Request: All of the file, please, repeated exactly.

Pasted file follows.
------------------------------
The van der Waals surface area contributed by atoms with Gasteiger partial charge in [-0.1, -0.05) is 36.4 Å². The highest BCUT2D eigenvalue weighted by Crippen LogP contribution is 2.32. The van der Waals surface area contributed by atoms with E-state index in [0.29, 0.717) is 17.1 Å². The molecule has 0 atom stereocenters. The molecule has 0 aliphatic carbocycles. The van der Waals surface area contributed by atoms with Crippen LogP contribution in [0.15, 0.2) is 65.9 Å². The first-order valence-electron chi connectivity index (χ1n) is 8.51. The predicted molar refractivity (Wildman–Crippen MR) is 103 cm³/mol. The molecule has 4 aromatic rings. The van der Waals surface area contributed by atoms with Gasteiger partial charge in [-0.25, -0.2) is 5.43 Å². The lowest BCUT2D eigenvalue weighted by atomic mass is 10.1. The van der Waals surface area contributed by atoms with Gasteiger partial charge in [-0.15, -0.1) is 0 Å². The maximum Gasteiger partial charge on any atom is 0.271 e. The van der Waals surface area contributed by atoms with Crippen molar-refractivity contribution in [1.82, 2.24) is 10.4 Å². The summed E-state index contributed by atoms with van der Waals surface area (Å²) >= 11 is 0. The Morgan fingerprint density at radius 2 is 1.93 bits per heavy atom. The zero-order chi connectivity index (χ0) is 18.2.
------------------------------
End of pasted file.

The van der Waals surface area contributed by atoms with Gasteiger partial charge in [-0.1, -0.05) is 36.4 Å². The highest BCUT2D eigenvalue weighted by Crippen LogP contribution is 2.32. The van der Waals surface area contributed by atoms with E-state index in [0.29, 0.717) is 17.1 Å². The molecule has 0 atom stereocenters. The molecule has 0 aliphatic carbocycles. The van der Waals surface area contributed by atoms with Crippen LogP contribution in [0.15, 0.2) is 65.9 Å². The first-order valence-electron chi connectivity index (χ1n) is 8.51. The predicted molar refractivity (Wildman–Crippen MR) is 103 cm³/mol. The molecule has 4 aromatic rings. The van der Waals surface area contributed by atoms with Gasteiger partial charge in [-0.25, -0.2) is 5.43 Å². The lowest BCUT2D eigenvalue weighted by atomic mass is 10.1. The van der Waals surface area contributed by atoms with Gasteiger partial charge in [-0.15, -0.1) is 0 Å². The maximum Gasteiger partial charge on any atom is 0.271 e. The van der Waals surface area contributed by atoms with Crippen molar-refractivity contribution in [1.82, 2.24) is 10.4 Å². The summed E-state index contributed by atoms with van der Waals surface area (Å²) >= 11 is 0. The Morgan fingerprint density at radius 2 is 1.93 bits per heavy atom. The zero-order chi connectivity index (χ0) is 18.2.